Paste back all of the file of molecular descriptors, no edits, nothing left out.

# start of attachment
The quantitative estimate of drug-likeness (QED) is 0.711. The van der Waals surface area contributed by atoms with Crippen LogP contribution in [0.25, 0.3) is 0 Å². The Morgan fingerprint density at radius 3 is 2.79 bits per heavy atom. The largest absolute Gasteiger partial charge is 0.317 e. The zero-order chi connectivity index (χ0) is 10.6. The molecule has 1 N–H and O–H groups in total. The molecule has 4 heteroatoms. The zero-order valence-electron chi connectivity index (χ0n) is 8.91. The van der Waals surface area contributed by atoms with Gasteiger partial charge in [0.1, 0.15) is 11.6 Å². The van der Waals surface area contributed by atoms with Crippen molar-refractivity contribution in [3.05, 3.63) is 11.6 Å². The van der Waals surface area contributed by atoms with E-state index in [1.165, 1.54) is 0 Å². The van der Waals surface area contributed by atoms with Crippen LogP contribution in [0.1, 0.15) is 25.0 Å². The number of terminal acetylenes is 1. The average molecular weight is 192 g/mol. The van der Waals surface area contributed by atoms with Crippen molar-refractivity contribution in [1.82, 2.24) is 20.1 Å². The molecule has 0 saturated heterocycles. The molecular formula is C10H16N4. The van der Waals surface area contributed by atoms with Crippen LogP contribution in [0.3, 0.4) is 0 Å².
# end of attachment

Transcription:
The quantitative estimate of drug-likeness (QED) is 0.711. The van der Waals surface area contributed by atoms with Crippen LogP contribution in [0.25, 0.3) is 0 Å². The Morgan fingerprint density at radius 3 is 2.79 bits per heavy atom. The largest absolute Gasteiger partial charge is 0.317 e. The zero-order chi connectivity index (χ0) is 10.6. The molecule has 1 N–H and O–H groups in total. The molecule has 4 heteroatoms. The zero-order valence-electron chi connectivity index (χ0n) is 8.91. The van der Waals surface area contributed by atoms with Gasteiger partial charge in [0.1, 0.15) is 11.6 Å². The van der Waals surface area contributed by atoms with Crippen molar-refractivity contribution in [3.05, 3.63) is 11.6 Å². The van der Waals surface area contributed by atoms with E-state index in [1.165, 1.54) is 0 Å². The van der Waals surface area contributed by atoms with Crippen LogP contribution in [0.1, 0.15) is 25.0 Å². The number of terminal acetylenes is 1. The average molecular weight is 192 g/mol. The van der Waals surface area contributed by atoms with Crippen molar-refractivity contribution in [1.82, 2.24) is 20.1 Å². The molecule has 0 saturated heterocycles. The molecular formula is C10H16N4. The van der Waals surface area contributed by atoms with Crippen LogP contribution in [0.3, 0.4) is 0 Å².